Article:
Nearly 130 Nongovernmental organizations signed onto a letter sent Friday to chiding Facebook’s Board of Directors and requesting that the platform adopt the International Holocaust Remembrance Alliance’s (IHRA) definition of antisemitism and include it in its hate speech policy.
The letter comes amid a rise in antisemitism in America and across the globe. It often rears its ugly head on social media, where users have the freedom and audience to spew hatred. And the COVID-19 pandemic has only made matters worse as antisemites seize a global crisis to promote conspiracies blaming Jews for a virus that emanated from Wuhan, China.
Friday’s letter, signed by prominent advocacy groups like StopAntisemitism.org, Students Supporting Israel, and Foundation for Defense of Democracies, pointed to Facebook’s Director of Content Policy Stakeholder Engagement Peter Stern, who recently “admitted that Facebook does not have a policy aimed at combatting online antisemitism”…. and “that Facebook does not embrace the full adoption of the IHRA working definition because the definition recognizes that modern manifestations of antisemitism relate to Israel.”
Facebook did not respond to this reporter’s request for comment. However, the platform did respond to the signatories of the letter who asked the platform, “Will Facebook join the ranks of the historians, advocates, activists, lawmakers, and leaders who compiled the IHRA working definition? Will Facebook take responsibility and move toward removing the scourge of antisemitism from today’s most important online public square?”
On Tuesday, the letter gained the attention of Facebook’s COO Sheryl Sandberg who wrote a response to Liora Rez of StopAntisemitism.org ensuring that the platform recognizes the IHRA definition’s value and will “continue to refine our policy lines as speech and society evolve – and appreciate your help and expertise identifying how attacks change over time.”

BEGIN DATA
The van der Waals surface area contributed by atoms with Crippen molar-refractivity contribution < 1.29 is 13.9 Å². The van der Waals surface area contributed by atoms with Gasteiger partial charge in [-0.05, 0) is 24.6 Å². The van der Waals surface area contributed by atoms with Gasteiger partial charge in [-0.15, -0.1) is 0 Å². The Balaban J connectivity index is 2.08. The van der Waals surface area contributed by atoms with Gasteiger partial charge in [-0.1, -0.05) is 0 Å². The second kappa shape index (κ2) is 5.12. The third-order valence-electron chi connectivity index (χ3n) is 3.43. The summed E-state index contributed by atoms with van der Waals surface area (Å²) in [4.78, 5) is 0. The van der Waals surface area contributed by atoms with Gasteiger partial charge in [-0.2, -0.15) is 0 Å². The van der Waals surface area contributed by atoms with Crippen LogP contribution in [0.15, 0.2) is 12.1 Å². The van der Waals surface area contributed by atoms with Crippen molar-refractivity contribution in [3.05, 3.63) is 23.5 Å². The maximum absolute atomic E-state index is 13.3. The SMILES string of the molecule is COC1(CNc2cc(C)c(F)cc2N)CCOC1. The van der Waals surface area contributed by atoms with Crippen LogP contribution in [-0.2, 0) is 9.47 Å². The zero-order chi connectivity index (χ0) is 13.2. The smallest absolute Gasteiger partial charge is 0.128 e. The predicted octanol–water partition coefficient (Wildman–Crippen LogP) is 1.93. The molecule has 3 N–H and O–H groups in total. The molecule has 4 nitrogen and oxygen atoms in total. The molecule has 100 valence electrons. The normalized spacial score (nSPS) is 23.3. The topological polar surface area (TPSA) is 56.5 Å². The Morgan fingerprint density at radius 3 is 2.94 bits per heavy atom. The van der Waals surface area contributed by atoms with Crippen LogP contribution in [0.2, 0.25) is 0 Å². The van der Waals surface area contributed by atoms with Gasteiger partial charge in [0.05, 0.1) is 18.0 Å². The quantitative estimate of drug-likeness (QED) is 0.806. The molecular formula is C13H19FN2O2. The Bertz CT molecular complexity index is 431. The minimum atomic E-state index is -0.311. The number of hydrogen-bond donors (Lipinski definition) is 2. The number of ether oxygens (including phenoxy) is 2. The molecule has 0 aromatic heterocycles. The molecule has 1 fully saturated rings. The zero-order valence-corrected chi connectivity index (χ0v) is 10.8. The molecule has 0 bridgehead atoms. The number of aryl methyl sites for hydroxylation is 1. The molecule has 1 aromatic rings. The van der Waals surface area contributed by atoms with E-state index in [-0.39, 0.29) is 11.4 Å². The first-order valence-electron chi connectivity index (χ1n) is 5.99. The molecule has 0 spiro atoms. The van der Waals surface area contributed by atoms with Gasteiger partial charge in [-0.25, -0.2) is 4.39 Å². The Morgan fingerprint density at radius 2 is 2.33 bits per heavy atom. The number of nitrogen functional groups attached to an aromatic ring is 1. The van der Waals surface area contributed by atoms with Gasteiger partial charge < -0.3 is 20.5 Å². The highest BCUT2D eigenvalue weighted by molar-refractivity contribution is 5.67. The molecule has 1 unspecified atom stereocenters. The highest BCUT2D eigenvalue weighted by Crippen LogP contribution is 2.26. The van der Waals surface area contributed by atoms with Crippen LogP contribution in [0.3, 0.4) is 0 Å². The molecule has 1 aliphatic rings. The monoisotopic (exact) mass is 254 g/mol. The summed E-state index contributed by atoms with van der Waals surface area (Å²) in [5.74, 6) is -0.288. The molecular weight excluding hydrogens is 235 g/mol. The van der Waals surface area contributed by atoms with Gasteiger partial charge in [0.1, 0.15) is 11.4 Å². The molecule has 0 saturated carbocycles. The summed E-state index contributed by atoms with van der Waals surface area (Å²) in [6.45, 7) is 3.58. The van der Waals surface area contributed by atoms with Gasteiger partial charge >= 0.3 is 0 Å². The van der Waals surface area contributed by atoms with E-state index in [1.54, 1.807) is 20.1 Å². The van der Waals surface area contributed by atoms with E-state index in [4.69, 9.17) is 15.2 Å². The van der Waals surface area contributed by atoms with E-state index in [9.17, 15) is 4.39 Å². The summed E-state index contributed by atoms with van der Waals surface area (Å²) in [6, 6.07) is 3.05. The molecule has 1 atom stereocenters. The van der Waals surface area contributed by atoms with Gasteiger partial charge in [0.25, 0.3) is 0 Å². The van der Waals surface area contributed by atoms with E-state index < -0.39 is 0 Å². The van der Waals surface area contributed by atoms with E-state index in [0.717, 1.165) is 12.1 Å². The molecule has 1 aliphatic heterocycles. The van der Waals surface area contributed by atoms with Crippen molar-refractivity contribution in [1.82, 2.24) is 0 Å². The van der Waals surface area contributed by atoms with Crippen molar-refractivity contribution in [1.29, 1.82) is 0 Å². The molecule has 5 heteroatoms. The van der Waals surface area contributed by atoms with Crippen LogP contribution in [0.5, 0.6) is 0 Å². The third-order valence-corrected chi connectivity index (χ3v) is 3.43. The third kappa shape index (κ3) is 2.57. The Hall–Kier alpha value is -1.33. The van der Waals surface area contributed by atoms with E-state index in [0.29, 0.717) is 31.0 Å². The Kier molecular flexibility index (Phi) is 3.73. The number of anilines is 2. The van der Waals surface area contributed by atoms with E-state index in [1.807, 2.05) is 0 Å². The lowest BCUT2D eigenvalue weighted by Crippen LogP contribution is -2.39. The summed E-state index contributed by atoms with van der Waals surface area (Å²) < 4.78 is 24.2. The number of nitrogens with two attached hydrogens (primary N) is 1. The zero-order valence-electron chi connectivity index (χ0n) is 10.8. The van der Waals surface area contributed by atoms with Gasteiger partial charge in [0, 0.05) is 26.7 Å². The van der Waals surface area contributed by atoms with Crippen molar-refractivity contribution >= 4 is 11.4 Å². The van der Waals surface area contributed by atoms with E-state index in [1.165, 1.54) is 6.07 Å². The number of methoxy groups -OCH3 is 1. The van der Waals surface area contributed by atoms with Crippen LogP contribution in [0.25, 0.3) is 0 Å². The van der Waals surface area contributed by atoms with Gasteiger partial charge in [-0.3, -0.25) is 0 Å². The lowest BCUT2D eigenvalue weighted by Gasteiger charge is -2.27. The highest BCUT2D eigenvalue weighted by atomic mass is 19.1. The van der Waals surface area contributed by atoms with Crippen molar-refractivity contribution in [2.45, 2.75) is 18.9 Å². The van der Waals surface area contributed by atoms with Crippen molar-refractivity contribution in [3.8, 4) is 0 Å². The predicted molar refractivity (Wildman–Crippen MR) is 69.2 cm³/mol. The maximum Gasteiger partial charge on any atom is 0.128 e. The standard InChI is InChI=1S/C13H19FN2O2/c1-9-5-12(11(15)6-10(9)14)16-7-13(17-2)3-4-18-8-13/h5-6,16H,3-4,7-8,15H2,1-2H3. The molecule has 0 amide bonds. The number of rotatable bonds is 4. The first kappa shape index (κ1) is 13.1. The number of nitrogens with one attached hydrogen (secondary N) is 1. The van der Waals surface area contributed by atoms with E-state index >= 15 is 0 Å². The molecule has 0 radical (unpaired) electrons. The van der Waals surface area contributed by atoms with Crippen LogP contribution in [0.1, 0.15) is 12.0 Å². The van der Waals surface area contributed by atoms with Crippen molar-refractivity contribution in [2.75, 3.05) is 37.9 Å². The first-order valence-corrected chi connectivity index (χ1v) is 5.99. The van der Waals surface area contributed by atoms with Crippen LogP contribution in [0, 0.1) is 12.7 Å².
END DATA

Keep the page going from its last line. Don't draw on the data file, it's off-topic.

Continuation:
Copied on the response were Facebook’s Monika Bickert, Vice President of Content Policy, and Peter Stern, Director of Public Policy. In a response letter that followed, Bickert wrote to the signatories of Friday’s letter that “we address the scourge of anti-semitism through our Community Standards.”
“The holistic view of battling anti-Semitism ensures that we don’t look a series of posts or individual actors, but that we understand online and offline trends to ensure that our teams are continually on top of new and evolving threats to Jews around the world,” she wrote.
“Jewish organizations are among the stakeholders we engage in writing an updated policy to remove more implicit hate speech, including stereotypes about Jewish people as a collective controlling the media, economy, or government. The decision to remove this content draws on the spirit – and the text – of the IHRA in ways we found helpful and appropriate to protect against hate and anti-Semitic content.”
It still remains unclear if Facebook will use the IHRA definition in its official content policy. “The policy reflects both our commitment to engage and learn from the best sources of knowledge and our readiness to update our policies in line with our values,” Bickert wrote.